PIERRE, S.D. - Some authorities assure that racial profiling in South
Dakota only occurs by some people's accounts and has been reduced or
eliminated, so a five-time attempt to collect data has met with defeat in
In fact, most bills that would have some impact on Indian country in the
state have gone down in defeat, with the exception of frybread - now the
At vehicle stops statewide, data such as whether the occupants are American
Indian or any other ethnic or cultural group, the reason for the stop and
the stop's outcome will not be collected because some people believe it
would be too expensive. Others assert that racial profiling does not occur,
and that anecdotal stories of traffic stops occurred 10 or 15 years ago,
"There are certain ways people are being treated by different measures.
This bill will ask the authorities to collect information," said Tom Van
Norman, Democratic state representative to the state House and attorney for
the Cheyenne River Sioux Tribe.
"I have brought this bill four times before: it is the same bill. I do
unfortunately, from last session to this one, [hear] complaints that people
are treated poorly because they are Native American," Van Norman said.
The bill, H.R. 1204, was defeated by deferring it to the day after the last
day of the South Dakota legislature's 40-day session. The bill would have
required law enforcement officers to collect data that would indicate the
race or ethnicity as perceived by the law enforcement officer.
Data collected would include how many drivers were stopped for routine
traffic violations, whether there was a citation or warning issued and the
reason for the stop. In addition, the bill would require information about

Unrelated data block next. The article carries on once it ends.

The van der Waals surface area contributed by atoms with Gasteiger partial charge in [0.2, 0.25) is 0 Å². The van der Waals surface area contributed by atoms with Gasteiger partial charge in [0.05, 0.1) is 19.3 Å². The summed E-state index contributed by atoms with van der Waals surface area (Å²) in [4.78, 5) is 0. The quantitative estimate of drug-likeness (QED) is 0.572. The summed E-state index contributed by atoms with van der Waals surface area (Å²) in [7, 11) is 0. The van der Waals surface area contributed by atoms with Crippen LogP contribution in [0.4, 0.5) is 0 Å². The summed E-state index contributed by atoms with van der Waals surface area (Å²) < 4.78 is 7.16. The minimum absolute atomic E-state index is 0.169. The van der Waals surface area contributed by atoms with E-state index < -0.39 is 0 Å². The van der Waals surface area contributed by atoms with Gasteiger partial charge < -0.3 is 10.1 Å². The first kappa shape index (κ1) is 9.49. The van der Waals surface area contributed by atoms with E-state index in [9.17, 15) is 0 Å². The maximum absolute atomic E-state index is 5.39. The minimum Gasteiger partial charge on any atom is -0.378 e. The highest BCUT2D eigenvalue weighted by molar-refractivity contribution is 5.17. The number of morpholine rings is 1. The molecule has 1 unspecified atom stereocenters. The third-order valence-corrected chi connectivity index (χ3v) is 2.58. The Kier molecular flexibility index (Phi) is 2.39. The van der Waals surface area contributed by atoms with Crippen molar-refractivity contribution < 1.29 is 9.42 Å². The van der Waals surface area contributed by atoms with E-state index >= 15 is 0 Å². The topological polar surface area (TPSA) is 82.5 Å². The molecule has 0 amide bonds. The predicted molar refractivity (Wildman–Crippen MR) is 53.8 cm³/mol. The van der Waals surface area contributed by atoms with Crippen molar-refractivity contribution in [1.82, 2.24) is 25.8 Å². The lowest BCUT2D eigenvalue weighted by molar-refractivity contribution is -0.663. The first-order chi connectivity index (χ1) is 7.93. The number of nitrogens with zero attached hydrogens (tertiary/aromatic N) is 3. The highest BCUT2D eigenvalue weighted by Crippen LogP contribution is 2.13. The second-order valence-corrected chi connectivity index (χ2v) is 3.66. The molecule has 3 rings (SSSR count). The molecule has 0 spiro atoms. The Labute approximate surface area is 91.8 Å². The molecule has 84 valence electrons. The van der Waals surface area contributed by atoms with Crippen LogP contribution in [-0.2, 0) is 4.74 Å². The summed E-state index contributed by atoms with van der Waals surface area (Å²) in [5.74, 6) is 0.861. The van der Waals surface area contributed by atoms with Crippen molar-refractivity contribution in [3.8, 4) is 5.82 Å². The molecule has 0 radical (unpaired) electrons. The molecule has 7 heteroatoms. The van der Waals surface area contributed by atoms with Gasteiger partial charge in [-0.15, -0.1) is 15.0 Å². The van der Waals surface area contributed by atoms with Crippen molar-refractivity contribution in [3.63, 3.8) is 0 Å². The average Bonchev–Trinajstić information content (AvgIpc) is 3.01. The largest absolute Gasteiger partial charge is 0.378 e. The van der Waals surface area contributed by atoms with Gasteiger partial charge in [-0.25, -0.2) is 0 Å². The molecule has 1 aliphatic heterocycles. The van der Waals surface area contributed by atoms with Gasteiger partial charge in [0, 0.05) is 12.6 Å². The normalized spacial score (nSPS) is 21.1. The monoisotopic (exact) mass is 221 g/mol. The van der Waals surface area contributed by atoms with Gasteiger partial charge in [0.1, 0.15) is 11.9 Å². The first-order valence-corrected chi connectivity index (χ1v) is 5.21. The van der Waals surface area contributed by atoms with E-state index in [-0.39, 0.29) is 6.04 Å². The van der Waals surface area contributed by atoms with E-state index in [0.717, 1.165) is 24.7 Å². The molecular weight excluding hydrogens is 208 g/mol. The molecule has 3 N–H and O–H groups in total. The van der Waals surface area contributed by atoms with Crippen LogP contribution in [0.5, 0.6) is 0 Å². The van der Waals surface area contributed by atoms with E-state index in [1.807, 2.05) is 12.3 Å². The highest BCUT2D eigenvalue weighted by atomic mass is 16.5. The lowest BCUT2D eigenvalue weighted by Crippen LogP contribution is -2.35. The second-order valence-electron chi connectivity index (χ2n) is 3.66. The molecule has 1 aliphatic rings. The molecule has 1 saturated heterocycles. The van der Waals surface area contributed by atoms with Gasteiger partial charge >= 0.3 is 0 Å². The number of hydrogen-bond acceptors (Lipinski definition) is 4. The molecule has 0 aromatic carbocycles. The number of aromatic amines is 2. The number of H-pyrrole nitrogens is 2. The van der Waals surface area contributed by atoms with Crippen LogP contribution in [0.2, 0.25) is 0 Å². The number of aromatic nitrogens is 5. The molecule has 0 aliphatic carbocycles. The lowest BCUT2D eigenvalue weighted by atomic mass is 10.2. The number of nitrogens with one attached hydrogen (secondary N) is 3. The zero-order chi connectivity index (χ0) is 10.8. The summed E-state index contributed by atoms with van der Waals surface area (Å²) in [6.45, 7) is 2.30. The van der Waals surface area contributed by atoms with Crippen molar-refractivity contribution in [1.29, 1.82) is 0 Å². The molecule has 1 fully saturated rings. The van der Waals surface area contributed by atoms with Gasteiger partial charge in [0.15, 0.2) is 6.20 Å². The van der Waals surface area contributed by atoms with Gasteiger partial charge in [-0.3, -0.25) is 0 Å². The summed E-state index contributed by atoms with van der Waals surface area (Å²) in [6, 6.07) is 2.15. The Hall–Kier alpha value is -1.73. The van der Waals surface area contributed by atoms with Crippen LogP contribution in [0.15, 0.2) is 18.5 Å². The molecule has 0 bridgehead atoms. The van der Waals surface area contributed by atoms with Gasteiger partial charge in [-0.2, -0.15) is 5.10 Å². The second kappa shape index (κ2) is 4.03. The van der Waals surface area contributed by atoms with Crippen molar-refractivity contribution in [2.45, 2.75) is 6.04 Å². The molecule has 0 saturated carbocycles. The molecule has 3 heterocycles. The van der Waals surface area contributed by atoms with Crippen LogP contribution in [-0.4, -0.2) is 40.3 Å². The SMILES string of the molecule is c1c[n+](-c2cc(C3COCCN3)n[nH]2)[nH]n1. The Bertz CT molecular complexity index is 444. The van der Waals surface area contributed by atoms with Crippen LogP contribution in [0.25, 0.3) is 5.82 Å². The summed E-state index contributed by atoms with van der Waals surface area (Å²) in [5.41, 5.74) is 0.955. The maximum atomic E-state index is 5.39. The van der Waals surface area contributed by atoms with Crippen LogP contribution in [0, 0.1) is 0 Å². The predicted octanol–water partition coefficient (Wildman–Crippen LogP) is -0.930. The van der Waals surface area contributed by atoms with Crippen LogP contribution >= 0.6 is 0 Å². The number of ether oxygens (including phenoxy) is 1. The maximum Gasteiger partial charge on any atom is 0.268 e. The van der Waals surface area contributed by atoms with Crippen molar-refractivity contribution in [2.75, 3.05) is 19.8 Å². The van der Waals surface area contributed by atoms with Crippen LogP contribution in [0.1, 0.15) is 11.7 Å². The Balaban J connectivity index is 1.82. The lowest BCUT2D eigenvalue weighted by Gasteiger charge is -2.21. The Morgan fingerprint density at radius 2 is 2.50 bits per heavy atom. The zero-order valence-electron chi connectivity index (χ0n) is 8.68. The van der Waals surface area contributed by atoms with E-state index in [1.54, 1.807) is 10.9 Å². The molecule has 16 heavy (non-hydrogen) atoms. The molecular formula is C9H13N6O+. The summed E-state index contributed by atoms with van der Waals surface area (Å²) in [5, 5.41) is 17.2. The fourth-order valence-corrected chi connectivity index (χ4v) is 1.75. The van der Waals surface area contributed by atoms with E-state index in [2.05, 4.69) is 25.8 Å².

any search that took place, if the driver or any passengers were searched,
and if any citation, oral or written warning was issued as a result of the
"This data is necessary to restore trust between the state and the Native
community," said Jennifer Ring, executive director of the American Civil
Liberties Union of the Dakotas.
"You have heard the Native American community say in overwhelming number
they get stopped for minor things. We have heard police departments
speaking through their representatives - it's a 'she said - he said' thing.
It's not a matter of trusting police. If trusting police means not trusting
the Native community, then everyone here is lying," Ring said.
The Legislature's State-Tribal Relations Committee has heard hours of
testimony about racial profiling as perceived by the American Indian
Col. Dan Mosteller of the South Dakota Highway Patrol said that some of the
American Indians' anecdotal stories are 10 or 20 years old. "We have made
some great gains that have started at the administrative level and moved
down through the ranks."
Mosteller said that introducing legislation such as H.R. 1204 prompts
discussion by both sides and has a positive effect and progress is a
result. "It gives law enforcement a good opportunity to meet with the
people who brought forth these bills," he said.